The team is joined by Guest Kats Rosie Burbidge, Stephen Jones, Mathilde Pavis, and Eibhlin Vardy, and by InternKats Verónica Rodríguez Arguijo, Hayleigh Bosher, Tian Lu and Cecilia Sbrolli.

Saturday, 1 April 2017

Conference report: Online platforms and intermediaries in copyright law

The speakers of the Munich conference
The conference on “Online Platforms and Intermediaries in Copyright Law” hosted by Ansgar Ohly and Matthias Leistner at the LMU Munich on 23 and 24 March 2017 shed light on several issues and challenges concerning current trends and developments in copyright law and intermediaries’ liability. 

The IPKat is delighted to host the following report by LMU Munich doctoral student Laura Jones.

Here's what Laura writes:

"Distinguished speakers from all over the world presented the framework of intermediaries’ liability and the concepts of primary and secondary liability before turning towards the different national approaches as well as (legislative and doctrinal) reform proposals.

Joost Poort (University of Amsterdam) began with an economic perspective on the matters at hand and argued that copyright should be limited at optimally resolving public good market failure. Andreas Heinemann (University of Zurich) pointed out that competition law not only restricted the exercise of intellectual property rights. It could also protect right owners from IP clauses used by intermediaries which have a dominant position in the market. Fundamental rights provide an essential framework for copyright law, as Andreas Paulus (Federal Constitutional Court) explained. In the absence of a European Copyright Code the national legislators should be the ones to take the basic policy decisions. While Jonathan Griffiths (Queen Mary University, London), was prepared to accept the importance of fundamental rights for copyright law, he pointed out that lifting copyright law disputes to the level of fundamental rights was not without problems. Martin Husovec (Tilburg University) stressed with regard to blocking injunctions that the balancing of rights should not predict the outcome of a case but rather constitute a range within which the legislator should decide on which measures to impose on access providers.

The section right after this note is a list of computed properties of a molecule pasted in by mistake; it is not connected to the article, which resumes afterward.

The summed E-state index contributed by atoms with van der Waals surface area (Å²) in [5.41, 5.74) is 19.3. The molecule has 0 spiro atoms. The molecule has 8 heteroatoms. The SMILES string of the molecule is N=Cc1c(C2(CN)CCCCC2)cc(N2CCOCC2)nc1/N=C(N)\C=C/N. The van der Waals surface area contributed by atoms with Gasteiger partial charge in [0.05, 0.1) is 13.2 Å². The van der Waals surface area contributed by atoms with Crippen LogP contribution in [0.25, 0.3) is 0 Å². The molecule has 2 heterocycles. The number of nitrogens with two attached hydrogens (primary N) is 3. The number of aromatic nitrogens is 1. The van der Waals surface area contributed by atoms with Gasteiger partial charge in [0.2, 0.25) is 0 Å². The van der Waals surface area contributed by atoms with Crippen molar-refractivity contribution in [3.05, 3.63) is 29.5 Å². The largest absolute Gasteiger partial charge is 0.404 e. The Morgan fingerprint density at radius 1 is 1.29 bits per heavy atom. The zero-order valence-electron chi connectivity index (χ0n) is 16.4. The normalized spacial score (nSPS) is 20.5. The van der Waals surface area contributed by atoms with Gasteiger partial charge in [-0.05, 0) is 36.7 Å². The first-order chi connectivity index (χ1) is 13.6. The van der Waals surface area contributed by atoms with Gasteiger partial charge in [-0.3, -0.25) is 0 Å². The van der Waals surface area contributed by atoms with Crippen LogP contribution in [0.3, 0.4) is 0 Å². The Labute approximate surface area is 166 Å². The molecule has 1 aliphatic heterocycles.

When it comes to the possible liability regimes, Maciej Szpunar (Court of Justice of the European Union) gave an insight into the current EU law framework concerning safe harbours, fully harmonised property rights, their enforcement against intermediaries and the CJEU jurisprudence. Alain Strowel (UC Louvain and Saint-Louis University Brussels) indicated that the lines between primary and secondary liability had become more and more blurred, especially with respect to the requirement of knowledge in cases such as GS Media. A similar development can be observed in the US. As Peter Yu (Texas A&M University School of Law) showed, the distinction between primary liability and between the different forms of accessory liability became increasingly difficult also from the perspective of US law. Michael Grünberger (University of Bayreuth) pointed out that the extension of primary liability in EU law resulted in notions of reasonableness becoming a part of the infringement test. This was not necessarily unwelcome, as there was a need for access rules in an environment-sensitive copyright law. The recent GS Media judgment has resulted in a very complex legal landscape and has thrown up more questions than it has answered, as Joao Quintais (University of Amsterdam) argued.